The situation is far trickier when the patient is in such emotional or psychological turmoil that medical need cannot be easily ascertained and when competency is not easy to determine. Suppose the patient is intoxicated and resisting attempts at diagnosis. Most people with a .10 percent blood alcohol level are competent to weigh the risks and benefits of proposed medical interventions. Most people with .20 percent blood alcohol levels are not. The blood alcohol level at which competency is compromised differs from individual to individual, so the physician must make a judgment and proceed, knowing that the judgment could be contested by the patient or others at any point during that long period of calm and hindsight that follows the emergency.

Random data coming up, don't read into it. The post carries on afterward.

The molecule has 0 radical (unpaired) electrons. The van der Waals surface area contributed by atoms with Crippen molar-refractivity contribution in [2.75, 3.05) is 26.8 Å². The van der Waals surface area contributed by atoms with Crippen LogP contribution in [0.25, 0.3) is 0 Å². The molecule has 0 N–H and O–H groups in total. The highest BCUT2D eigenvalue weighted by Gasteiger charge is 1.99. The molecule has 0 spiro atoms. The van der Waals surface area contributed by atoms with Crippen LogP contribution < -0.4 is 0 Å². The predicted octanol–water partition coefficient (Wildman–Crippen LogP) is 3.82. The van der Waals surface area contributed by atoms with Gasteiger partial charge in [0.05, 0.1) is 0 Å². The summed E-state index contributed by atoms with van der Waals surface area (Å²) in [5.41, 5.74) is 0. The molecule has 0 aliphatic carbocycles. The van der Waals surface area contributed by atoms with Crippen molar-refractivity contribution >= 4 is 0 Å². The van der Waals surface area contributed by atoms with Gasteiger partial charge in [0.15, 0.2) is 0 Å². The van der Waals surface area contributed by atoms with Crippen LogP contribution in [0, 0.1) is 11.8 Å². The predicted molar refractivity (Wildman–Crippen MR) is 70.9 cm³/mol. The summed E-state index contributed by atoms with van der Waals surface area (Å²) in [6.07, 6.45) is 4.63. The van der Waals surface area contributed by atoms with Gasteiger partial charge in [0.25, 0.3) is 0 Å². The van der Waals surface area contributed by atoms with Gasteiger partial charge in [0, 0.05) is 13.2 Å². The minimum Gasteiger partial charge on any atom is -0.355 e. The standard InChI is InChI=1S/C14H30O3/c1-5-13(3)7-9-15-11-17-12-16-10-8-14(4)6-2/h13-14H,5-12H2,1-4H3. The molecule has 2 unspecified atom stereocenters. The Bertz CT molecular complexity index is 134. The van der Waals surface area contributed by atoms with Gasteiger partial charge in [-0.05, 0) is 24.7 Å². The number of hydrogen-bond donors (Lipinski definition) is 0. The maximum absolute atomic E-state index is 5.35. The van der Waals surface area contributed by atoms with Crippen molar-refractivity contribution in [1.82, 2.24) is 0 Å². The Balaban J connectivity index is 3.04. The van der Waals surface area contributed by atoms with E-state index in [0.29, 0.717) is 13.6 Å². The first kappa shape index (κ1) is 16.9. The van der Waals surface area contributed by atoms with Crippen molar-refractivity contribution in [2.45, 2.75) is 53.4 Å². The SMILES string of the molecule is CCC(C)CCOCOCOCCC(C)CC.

The general guideline for determining decision-making competency is the computer model. Patients should be able to "take in," "analyze and measure," and "give back" information. In this case "take in" is shorthand for understanding the facts of one's medical condition, its consequence if left untreated, and the nature and risks of treatment options. "Analyzing and measuring" means that the patient can weigh the risks and benefits of proposed treatments and their probable outcomes and can measure those risks and benefits against an internal set of values and future goals. The competent patient then arrives at a decision and can "give back" that information in a consistent way, that is, not changing the decision each time it is stated. The decision should make sense relative to his or her values. Refusing surgery because it is frightening, for example, may be perfectly reasonable but not consistent with a goal of continued life. Obviously, the need to feel secure about the patient's competency increases as the risk associated with an intervention or the refusal of an intervention increases. A psychiatric consult may be needed. In all events, seriously injured or ill patients who refuse treatment should be given comfort care rather than turned away because of their refusal1. As the distress from the injury or illness increases, and with continued encouragement of medical staff, they may change their decisions.